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You know my friends, there comes a time when people get tired of being trampled by the iron feet of oppression… If we are wrong, the Supreme Court of this nation is wrong. If we are wrong, the Constitution of the United States is wrong. And if we are wrong, God Almighty is wrong. If we are wrong, Jesus of Nazareth was merely a utopian dreamer that never came down to Earth. If we are wrong, justice is a lie, love has no meaning. And we are determined here in Montgomery to work and fight until justice runs down like water, and righteousness like a mighty stream.
–Martin Luther King, Jr., Address to the first Montgomery Improvement Association (MIA) Mass Meeting, at Holt Street Baptist Church, Dec. 5, 1955
Listen to George Frederick Handel’s Coronation Anthem No. 2, composed to the words of Psalms 89:14-15, “Let thy hand be strengthened and thy right hand be exalted./Let justice and judgment be the preparation of thy seat!/Let mercy and truth go before thy face./Let justice, judgment, mercy and truth go before thy face.” Performed here in a 1963 recording by the Choir of King’s College, Cambridge with the English Chamber Orchestra under the direction of Sir David Willcocks. The Psalm and the Anthem mark the sovereign’s paramount duty to dispense justice, however inconvenient or painful this process may be, as the essential task assuring the legitimacy of the state.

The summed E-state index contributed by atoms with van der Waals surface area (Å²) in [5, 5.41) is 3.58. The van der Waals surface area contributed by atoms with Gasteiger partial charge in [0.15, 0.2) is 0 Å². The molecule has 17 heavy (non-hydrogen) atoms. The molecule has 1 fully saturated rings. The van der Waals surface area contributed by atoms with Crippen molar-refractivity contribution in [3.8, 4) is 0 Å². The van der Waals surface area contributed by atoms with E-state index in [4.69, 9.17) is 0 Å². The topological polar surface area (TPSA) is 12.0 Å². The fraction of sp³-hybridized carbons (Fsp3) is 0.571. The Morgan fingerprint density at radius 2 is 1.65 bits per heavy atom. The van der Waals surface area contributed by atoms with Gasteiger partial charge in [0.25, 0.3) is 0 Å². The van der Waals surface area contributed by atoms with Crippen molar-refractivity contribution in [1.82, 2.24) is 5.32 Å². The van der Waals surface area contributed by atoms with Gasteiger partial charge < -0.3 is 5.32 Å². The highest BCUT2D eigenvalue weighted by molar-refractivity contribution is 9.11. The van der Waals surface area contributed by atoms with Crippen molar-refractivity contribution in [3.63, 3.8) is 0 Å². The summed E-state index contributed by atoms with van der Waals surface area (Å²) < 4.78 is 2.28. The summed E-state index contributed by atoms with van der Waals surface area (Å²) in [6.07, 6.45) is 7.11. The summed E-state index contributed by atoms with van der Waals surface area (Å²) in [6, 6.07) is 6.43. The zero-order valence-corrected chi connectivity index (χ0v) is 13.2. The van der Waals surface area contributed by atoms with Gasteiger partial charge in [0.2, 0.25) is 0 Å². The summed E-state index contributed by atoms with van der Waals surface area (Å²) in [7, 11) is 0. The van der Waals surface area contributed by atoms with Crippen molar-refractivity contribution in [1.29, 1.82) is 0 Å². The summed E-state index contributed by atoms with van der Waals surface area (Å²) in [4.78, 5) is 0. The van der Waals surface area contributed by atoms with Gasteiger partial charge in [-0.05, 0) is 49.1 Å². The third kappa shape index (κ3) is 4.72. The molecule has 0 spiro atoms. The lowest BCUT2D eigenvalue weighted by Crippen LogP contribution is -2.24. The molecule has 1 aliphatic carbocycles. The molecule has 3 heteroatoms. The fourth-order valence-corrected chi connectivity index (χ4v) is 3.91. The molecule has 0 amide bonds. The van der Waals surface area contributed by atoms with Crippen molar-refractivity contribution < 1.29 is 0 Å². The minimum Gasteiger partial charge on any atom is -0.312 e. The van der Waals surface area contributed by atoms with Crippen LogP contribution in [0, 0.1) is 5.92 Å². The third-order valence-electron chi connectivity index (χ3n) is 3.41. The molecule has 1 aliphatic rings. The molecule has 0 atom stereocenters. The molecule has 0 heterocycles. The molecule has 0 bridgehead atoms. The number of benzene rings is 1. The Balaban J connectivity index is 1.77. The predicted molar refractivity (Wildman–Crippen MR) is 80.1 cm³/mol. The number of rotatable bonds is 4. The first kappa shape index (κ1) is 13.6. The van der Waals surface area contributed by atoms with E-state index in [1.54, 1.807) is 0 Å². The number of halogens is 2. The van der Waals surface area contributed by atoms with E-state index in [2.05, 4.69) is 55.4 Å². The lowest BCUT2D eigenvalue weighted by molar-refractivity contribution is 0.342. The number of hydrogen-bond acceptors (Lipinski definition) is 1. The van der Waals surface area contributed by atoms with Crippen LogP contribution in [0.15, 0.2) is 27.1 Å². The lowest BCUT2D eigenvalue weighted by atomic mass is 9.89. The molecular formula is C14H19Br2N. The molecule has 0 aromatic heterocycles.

More from Scott Horton:
Six Questions — October 18, 2014, 8:00 pm
Nathaniel Raymond on CIA interrogation techniques.
Mark Denbeaux on the NCIS cover-up of three “suicides” at Guantánamo Bay Detention Camp
Years it would take Jim Bakker to earn enough to pay his federal fine at his current job cleaning prison toilets:
Zoologists speculated that cannibalism among hippos might have led to an anthrax outbreak in Uganda that has killed at least 220 of the beasts. “I knew hippos were nasty,” said one anthrax expert, “but I didn’t know they went around eating each other.”
A white man in St. Louis was charged with punching a black man at a gas station after telling him to “go back to Ferguson.” “I’m going to let the authorities handle this,” said the victim, a former Major League baseball player, “but I’ve had enough of St. Louis.”
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“He could be one of a million beach-bound, black-socked Florida retirees, not the man who, by some odd happenstance of life, possesses the brain of Albert Einstein — literally cut it out of the dead scientist's head.”